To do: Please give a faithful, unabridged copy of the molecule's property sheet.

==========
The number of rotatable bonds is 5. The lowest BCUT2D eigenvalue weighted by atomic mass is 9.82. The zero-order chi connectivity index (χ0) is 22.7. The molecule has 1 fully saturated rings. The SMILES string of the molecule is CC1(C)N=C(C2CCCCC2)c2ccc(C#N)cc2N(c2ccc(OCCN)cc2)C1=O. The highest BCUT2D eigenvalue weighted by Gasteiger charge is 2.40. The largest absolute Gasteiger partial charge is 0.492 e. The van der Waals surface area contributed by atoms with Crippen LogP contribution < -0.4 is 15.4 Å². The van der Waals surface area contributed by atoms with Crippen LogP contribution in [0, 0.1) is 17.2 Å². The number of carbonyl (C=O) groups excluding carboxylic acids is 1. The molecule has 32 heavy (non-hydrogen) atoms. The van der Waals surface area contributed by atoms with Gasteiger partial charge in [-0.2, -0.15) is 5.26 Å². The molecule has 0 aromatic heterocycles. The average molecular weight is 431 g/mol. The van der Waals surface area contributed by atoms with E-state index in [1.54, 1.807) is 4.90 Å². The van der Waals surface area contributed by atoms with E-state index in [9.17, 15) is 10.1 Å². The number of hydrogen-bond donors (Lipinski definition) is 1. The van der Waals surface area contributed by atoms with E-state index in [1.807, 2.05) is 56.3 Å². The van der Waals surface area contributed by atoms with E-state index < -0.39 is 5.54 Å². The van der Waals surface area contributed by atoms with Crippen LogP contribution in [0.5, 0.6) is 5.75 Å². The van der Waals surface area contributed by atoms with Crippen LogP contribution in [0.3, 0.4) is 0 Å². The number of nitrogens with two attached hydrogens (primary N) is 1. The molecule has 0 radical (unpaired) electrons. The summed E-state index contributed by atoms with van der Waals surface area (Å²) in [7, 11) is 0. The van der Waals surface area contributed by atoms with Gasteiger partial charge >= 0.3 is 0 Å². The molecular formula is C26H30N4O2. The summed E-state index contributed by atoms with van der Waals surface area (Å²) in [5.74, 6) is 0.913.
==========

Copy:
The number of rotatable bonds is 5. The lowest BCUT2D eigenvalue weighted by atomic mass is 9.82. The zero-order chi connectivity index (χ0) is 22.7. The molecule has 1 fully saturated rings. The SMILES string of the molecule is CC1(C)N=C(C2CCCCC2)c2ccc(C#N)cc2N(c2ccc(OCCN)cc2)C1=O. The highest BCUT2D eigenvalue weighted by Gasteiger charge is 2.40. The largest absolute Gasteiger partial charge is 0.492 e. The van der Waals surface area contributed by atoms with Crippen LogP contribution < -0.4 is 15.4 Å². The van der Waals surface area contributed by atoms with Crippen LogP contribution in [0, 0.1) is 17.2 Å². The number of carbonyl (C=O) groups excluding carboxylic acids is 1. The molecule has 32 heavy (non-hydrogen) atoms. The van der Waals surface area contributed by atoms with Gasteiger partial charge in [-0.2, -0.15) is 5.26 Å². The molecule has 0 aromatic heterocycles. The average molecular weight is 431 g/mol. The van der Waals surface area contributed by atoms with E-state index in [1.54, 1.807) is 4.90 Å². The van der Waals surface area contributed by atoms with E-state index in [9.17, 15) is 10.1 Å². The number of hydrogen-bond donors (Lipinski definition) is 1. The van der Waals surface area contributed by atoms with E-state index in [1.807, 2.05) is 56.3 Å². The van der Waals surface area contributed by atoms with E-state index < -0.39 is 5.54 Å². The van der Waals surface area contributed by atoms with Crippen LogP contribution in [0.5, 0.6) is 5.75 Å². The van der Waals surface area contributed by atoms with Crippen LogP contribution in [0.3, 0.4) is 0 Å². The number of nitrogens with two attached hydrogens (primary N) is 1. The molecule has 0 radical (unpaired) electrons. The summed E-state index contributed by atoms with van der Waals surface area (Å²) in [7, 11) is 0. The van der Waals surface area contributed by atoms with Gasteiger partial charge >= 0.3 is 0 Å². The molecular formula is C26H30N4O2. The summed E-state index contributed by atoms with van der Waals surface area (Å²) in [5.74, 6) is 0.913.